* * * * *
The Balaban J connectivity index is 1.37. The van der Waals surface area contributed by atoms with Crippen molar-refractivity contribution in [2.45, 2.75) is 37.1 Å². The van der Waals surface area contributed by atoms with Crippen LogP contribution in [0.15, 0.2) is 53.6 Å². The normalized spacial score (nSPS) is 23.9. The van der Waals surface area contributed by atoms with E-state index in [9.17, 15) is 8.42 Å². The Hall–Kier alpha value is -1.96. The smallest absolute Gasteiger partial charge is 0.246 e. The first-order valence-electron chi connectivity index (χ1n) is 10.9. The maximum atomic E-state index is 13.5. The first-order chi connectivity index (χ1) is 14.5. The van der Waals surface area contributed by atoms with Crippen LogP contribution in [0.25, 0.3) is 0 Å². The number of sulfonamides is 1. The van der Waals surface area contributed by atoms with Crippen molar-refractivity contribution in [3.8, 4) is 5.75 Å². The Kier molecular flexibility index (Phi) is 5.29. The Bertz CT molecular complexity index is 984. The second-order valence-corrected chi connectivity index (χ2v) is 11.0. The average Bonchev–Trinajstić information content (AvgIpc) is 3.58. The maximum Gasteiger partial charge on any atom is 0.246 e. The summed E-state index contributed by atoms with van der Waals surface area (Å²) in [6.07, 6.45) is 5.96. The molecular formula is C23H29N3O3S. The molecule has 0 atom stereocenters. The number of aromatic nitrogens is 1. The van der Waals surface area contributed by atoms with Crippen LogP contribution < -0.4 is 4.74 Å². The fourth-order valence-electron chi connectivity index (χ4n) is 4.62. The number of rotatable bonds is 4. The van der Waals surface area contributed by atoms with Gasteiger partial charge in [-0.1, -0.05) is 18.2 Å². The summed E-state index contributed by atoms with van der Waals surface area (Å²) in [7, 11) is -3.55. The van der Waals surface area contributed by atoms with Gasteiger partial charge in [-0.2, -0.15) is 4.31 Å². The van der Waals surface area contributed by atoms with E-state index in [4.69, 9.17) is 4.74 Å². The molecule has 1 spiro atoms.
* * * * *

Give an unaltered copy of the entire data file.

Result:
The Balaban J connectivity index is 1.37. The van der Waals surface area contributed by atoms with Crippen molar-refractivity contribution in [2.45, 2.75) is 37.1 Å². The van der Waals surface area contributed by atoms with Crippen LogP contribution in [0.15, 0.2) is 53.6 Å². The normalized spacial score (nSPS) is 23.9. The van der Waals surface area contributed by atoms with E-state index in [9.17, 15) is 8.42 Å². The Hall–Kier alpha value is -1.96. The smallest absolute Gasteiger partial charge is 0.246 e. The first-order valence-electron chi connectivity index (χ1n) is 10.9. The maximum atomic E-state index is 13.5. The first-order chi connectivity index (χ1) is 14.5. The van der Waals surface area contributed by atoms with Crippen LogP contribution in [0.25, 0.3) is 0 Å². The number of sulfonamides is 1. The van der Waals surface area contributed by atoms with Crippen molar-refractivity contribution in [3.8, 4) is 5.75 Å². The Kier molecular flexibility index (Phi) is 5.29. The Bertz CT molecular complexity index is 984. The second-order valence-corrected chi connectivity index (χ2v) is 11.0. The average Bonchev–Trinajstić information content (AvgIpc) is 3.58. The maximum Gasteiger partial charge on any atom is 0.246 e. The summed E-state index contributed by atoms with van der Waals surface area (Å²) in [6.07, 6.45) is 5.96. The molecular formula is C23H29N3O3S. The molecule has 0 atom stereocenters. The number of aromatic nitrogens is 1. The van der Waals surface area contributed by atoms with Crippen LogP contribution < -0.4 is 4.74 Å². The fourth-order valence-electron chi connectivity index (χ4n) is 4.62. The number of rotatable bonds is 4. The van der Waals surface area contributed by atoms with Gasteiger partial charge in [-0.1, -0.05) is 18.2 Å². The summed E-state index contributed by atoms with van der Waals surface area (Å²) in [7, 11) is -3.55. The van der Waals surface area contributed by atoms with Gasteiger partial charge in [-0.2, -0.15) is 4.31 Å². The van der Waals surface area contributed by atoms with E-state index in [4.69, 9.17) is 4.74 Å². The molecule has 1 spiro atoms.